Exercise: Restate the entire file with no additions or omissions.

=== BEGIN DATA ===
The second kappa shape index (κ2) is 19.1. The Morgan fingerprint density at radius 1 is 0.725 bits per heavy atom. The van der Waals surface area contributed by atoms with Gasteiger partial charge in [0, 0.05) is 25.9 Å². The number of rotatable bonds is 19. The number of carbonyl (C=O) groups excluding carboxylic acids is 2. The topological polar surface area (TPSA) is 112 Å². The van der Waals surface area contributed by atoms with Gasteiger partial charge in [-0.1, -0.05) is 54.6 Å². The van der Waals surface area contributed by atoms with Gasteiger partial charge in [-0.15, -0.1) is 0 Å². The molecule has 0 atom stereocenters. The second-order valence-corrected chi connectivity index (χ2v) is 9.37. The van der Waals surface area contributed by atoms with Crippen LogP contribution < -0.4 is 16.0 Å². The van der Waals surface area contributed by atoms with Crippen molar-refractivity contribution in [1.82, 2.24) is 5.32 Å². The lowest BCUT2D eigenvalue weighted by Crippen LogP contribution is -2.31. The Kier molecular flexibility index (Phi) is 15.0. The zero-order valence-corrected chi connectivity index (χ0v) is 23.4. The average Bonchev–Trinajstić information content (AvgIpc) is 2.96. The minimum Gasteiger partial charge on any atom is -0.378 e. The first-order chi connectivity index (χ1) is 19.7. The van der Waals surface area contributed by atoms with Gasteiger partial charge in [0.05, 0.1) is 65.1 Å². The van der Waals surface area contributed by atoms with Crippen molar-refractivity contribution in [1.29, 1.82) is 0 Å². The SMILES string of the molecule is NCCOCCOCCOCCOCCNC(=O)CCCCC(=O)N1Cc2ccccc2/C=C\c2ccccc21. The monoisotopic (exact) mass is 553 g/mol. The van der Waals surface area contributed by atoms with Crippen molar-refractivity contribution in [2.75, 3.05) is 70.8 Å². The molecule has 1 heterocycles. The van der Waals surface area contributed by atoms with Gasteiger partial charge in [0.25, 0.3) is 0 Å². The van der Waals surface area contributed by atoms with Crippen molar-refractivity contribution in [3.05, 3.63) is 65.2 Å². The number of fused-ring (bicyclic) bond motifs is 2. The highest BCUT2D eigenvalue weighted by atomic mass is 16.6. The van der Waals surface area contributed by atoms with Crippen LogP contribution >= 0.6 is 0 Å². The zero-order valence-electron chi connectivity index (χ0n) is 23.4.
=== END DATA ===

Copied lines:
The second kappa shape index (κ2) is 19.1. The Morgan fingerprint density at radius 1 is 0.725 bits per heavy atom. The van der Waals surface area contributed by atoms with Gasteiger partial charge in [0, 0.05) is 25.9 Å². The number of rotatable bonds is 19. The number of carbonyl (C=O) groups excluding carboxylic acids is 2. The topological polar surface area (TPSA) is 112 Å². The van der Waals surface area contributed by atoms with Gasteiger partial charge in [-0.1, -0.05) is 54.6 Å². The van der Waals surface area contributed by atoms with Gasteiger partial charge in [-0.15, -0.1) is 0 Å². The molecule has 0 atom stereocenters. The second-order valence-corrected chi connectivity index (χ2v) is 9.37. The van der Waals surface area contributed by atoms with Crippen LogP contribution < -0.4 is 16.0 Å². The van der Waals surface area contributed by atoms with Crippen molar-refractivity contribution in [1.82, 2.24) is 5.32 Å². The lowest BCUT2D eigenvalue weighted by Crippen LogP contribution is -2.31. The Kier molecular flexibility index (Phi) is 15.0. The zero-order valence-corrected chi connectivity index (χ0v) is 23.4. The average Bonchev–Trinajstić information content (AvgIpc) is 2.96. The minimum Gasteiger partial charge on any atom is -0.378 e. The first-order chi connectivity index (χ1) is 19.7. The van der Waals surface area contributed by atoms with Gasteiger partial charge in [0.05, 0.1) is 65.1 Å². The van der Waals surface area contributed by atoms with Crippen molar-refractivity contribution in [1.29, 1.82) is 0 Å². The SMILES string of the molecule is NCCOCCOCCOCCOCCNC(=O)CCCCC(=O)N1Cc2ccccc2/C=C\c2ccccc21. The monoisotopic (exact) mass is 553 g/mol. The van der Waals surface area contributed by atoms with Crippen molar-refractivity contribution in [2.75, 3.05) is 70.8 Å². The molecule has 1 heterocycles. The van der Waals surface area contributed by atoms with Gasteiger partial charge in [0.25, 0.3) is 0 Å². The van der Waals surface area contributed by atoms with Crippen molar-refractivity contribution in [3.05, 3.63) is 65.2 Å². The number of fused-ring (bicyclic) bond motifs is 2. The highest BCUT2D eigenvalue weighted by atomic mass is 16.6. The van der Waals surface area contributed by atoms with Crippen LogP contribution >= 0.6 is 0 Å². The zero-order valence-electron chi connectivity index (χ0n) is 23.4.